As Jackson later revealed, he chose to not run the 40 because, as when looking for a college, he was choosing to bet on himself and his ability as a passer. Throughout the draft process, many teams looked at his speed and saw a wide receiver or running back, not a quarterback. Despite knowing that he would likely go earlier in the draft and acquire a starting role in another position, he knew he could succeed at quarterback and refused to entertain the idea of playing another position. It was a polarizing move that some categorized as immature or foolish, but it ended up paying off in a big way.

Jackson and other potential early picks were invited to the 2018 NFL Draft in Arlington, Texas. In the NFL Combine, an event where the NFL invites the top college prospects to showcase their skills and meet with potential future teams. Lamar refused to do any speed, agility and strength-related tests. This was most likely due to his Combine performance, and because of it, Jackson ended up falling to the end of the first round, picked 32nd overall by the Baltimore Ravens.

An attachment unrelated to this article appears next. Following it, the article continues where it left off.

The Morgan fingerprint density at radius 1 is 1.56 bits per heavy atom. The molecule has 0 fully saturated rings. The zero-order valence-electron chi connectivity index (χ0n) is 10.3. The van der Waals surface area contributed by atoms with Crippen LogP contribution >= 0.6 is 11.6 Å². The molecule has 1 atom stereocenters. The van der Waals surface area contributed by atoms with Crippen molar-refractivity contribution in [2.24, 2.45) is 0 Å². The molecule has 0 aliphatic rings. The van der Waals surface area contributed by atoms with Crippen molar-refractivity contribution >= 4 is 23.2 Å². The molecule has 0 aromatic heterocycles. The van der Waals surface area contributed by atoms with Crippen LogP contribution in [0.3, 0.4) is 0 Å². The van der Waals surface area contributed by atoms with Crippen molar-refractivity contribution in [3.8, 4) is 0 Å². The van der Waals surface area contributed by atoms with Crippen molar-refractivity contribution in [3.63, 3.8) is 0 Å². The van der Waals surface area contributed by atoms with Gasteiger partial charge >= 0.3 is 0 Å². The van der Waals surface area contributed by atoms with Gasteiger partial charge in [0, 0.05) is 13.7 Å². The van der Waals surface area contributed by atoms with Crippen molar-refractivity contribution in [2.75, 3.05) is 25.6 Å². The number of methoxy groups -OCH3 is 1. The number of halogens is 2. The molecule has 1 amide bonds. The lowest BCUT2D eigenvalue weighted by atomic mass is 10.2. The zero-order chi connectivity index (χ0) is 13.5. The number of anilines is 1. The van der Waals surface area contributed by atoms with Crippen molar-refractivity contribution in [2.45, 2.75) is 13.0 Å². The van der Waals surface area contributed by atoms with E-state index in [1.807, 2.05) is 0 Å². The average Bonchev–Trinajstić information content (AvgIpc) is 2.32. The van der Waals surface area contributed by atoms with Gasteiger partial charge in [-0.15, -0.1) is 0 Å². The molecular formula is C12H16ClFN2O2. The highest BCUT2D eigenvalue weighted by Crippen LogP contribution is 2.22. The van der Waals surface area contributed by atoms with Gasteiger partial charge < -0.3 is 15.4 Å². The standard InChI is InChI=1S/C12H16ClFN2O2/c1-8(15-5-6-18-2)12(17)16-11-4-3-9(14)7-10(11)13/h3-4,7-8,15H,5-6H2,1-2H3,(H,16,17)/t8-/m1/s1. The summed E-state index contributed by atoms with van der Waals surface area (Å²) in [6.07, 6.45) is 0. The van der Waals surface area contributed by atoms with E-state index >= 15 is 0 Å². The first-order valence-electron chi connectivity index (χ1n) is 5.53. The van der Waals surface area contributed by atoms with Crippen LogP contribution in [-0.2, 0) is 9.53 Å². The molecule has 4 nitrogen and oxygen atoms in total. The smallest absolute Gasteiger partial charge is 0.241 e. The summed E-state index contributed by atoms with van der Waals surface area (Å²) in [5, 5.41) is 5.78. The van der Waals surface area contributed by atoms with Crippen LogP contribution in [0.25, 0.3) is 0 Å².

Jackson began the season as the Ravens’ backup quarterback behind first-string Joe Flacco. Jackson made his NFL debut in the first game of the season, a blowout against the Buffalo Bills. In week 11, Jackson had his first NFL start because Flacco was injured. He continued playing for the rest of the season and ended with 1,201 passing yards, six passing touchdowns and three interceptions. Jackson also had 695 rushing yards and five rushing touchdowns in his rookie season. 

In 2019, Jackson had his breakout season. He became the Ravens’ starting quarterback and passed for 3,127 yards while throwing 36 touchdowns compared to a mere six interceptions. He also had 1,206 rushing yards with seven touchdowns. Jackson led the Ravens to the playoffs for the second year in a row, becoming the youngest player to do so.